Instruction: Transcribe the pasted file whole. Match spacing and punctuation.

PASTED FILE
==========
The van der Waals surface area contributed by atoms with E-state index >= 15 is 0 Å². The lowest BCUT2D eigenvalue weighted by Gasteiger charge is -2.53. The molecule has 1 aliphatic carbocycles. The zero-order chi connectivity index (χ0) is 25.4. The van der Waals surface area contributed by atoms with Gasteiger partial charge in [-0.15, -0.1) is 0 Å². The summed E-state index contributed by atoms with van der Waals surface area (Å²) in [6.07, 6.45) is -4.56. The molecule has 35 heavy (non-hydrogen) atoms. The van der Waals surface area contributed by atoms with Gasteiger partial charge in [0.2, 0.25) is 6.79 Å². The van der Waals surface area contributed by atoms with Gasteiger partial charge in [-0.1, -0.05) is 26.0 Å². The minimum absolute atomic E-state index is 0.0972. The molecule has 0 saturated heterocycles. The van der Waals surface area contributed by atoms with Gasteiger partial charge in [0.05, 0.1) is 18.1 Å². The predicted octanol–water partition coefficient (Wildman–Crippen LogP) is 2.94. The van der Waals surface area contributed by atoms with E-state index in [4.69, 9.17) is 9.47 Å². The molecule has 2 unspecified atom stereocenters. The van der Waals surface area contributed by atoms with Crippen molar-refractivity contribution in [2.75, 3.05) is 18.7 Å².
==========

The van der Waals surface area contributed by atoms with E-state index >= 15 is 0 Å². The lowest BCUT2D eigenvalue weighted by Gasteiger charge is -2.53. The molecule has 1 aliphatic carbocycles. The zero-order chi connectivity index (χ0) is 25.4. The van der Waals surface area contributed by atoms with Gasteiger partial charge in [-0.15, -0.1) is 0 Å². The summed E-state index contributed by atoms with van der Waals surface area (Å²) in [6.07, 6.45) is -4.56. The molecule has 35 heavy (non-hydrogen) atoms. The van der Waals surface area contributed by atoms with Gasteiger partial charge in [0.2, 0.25) is 6.79 Å². The van der Waals surface area contributed by atoms with Gasteiger partial charge in [-0.1, -0.05) is 26.0 Å². The minimum absolute atomic E-state index is 0.0972. The molecule has 0 saturated heterocycles. The van der Waals surface area contributed by atoms with Gasteiger partial charge in [0.05, 0.1) is 18.1 Å². The predicted octanol–water partition coefficient (Wildman–Crippen LogP) is 2.94. The van der Waals surface area contributed by atoms with E-state index in [4.69, 9.17) is 9.47 Å². The molecule has 2 unspecified atom stereocenters. The van der Waals surface area contributed by atoms with Crippen molar-refractivity contribution in [2.75, 3.05) is 18.7 Å².